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OK, thanks. Now I understand your intent. I think this broad conclusion is missing consideration of a few parameters, like standard deviation and dollar-weighted rate of return.

A 100% stock portfolio has a much higher standard deviation (magnitude of ups and downs) than a blended portfolio. This doesn't matter much for someone with a 10 or 20 year horizon, either investing regularly or just letting the portfolio coast. Rip Van Winkle wouldn't have been bothered in the least. And it's statistically the highest yielding portfolio. BTDT, got the tee shirt.

For someone who is drawing from the portfolio, however, 100% stocks is a potential disaster. This person is forced to sell stocks whenever they need money, including at such inauspicious times as October 20, 1987. (The market went down 22% on October 19 in one day, the equivalent of about a 5,000 point drop of today's Dow.) Other drops since then have been slightly less dramatic but 2007/8 was numerically worse. The effect of these draws is this: That money will not benefit when the market recovers because it is no longer in the market. This means that the dollar-weighted rate of return that the investor receives will be less than the time-weighted return that you are focused on. Maybe much less.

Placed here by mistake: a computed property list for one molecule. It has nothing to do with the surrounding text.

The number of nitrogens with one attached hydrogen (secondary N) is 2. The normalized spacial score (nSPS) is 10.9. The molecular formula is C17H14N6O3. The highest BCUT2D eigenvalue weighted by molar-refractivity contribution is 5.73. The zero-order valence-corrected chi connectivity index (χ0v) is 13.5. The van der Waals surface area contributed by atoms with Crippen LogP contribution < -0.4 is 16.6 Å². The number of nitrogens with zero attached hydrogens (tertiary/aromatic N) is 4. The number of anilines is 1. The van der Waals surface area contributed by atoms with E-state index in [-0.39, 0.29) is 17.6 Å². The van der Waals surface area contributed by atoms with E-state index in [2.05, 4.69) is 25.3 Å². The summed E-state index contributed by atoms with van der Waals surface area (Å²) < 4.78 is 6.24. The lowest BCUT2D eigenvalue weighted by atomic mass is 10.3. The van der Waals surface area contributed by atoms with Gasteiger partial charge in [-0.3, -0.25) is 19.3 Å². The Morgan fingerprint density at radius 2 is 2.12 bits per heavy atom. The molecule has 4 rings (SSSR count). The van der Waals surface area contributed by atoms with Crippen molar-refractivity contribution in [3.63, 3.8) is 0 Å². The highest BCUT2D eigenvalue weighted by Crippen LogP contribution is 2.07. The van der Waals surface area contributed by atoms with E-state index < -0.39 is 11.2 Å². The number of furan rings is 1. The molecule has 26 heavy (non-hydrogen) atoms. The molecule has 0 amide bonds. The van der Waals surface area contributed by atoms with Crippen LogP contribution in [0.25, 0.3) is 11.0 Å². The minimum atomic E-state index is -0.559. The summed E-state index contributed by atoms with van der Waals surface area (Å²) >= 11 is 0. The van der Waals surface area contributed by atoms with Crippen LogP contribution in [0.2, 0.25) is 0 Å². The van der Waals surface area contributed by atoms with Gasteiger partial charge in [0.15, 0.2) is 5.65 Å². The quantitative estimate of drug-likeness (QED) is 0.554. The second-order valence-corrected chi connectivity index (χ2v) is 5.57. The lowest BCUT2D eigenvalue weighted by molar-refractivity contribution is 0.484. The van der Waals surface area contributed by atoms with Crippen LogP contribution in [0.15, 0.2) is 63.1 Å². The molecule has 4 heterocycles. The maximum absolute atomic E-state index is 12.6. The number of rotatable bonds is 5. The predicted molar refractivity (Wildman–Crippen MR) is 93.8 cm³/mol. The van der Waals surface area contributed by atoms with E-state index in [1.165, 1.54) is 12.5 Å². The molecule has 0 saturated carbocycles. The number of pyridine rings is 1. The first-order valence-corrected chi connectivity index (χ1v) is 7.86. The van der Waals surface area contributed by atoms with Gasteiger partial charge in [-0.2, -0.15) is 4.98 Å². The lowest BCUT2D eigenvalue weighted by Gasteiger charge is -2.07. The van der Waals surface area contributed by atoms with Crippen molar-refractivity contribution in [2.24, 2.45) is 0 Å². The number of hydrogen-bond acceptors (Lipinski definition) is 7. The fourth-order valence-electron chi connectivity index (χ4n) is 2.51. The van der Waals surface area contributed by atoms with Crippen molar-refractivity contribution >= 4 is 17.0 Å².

For people who are willing to ride the bucking standard deviation horse, the best strategy I have seen is this: Forget ratios. Figure out about how much money you will need from your portfolio in the next three or four years, put that bucket of money into cash, cash equivalents and maybe a short bond ladder. Then, as time goes by, replenish the bucket when times are good (like now) and use the bucket as a cushion when times are bad. Admittedly, this is a little like market timing but of a very mild and low risk sort. It is arguably better that being forced to sell stocks regardless of market conditions.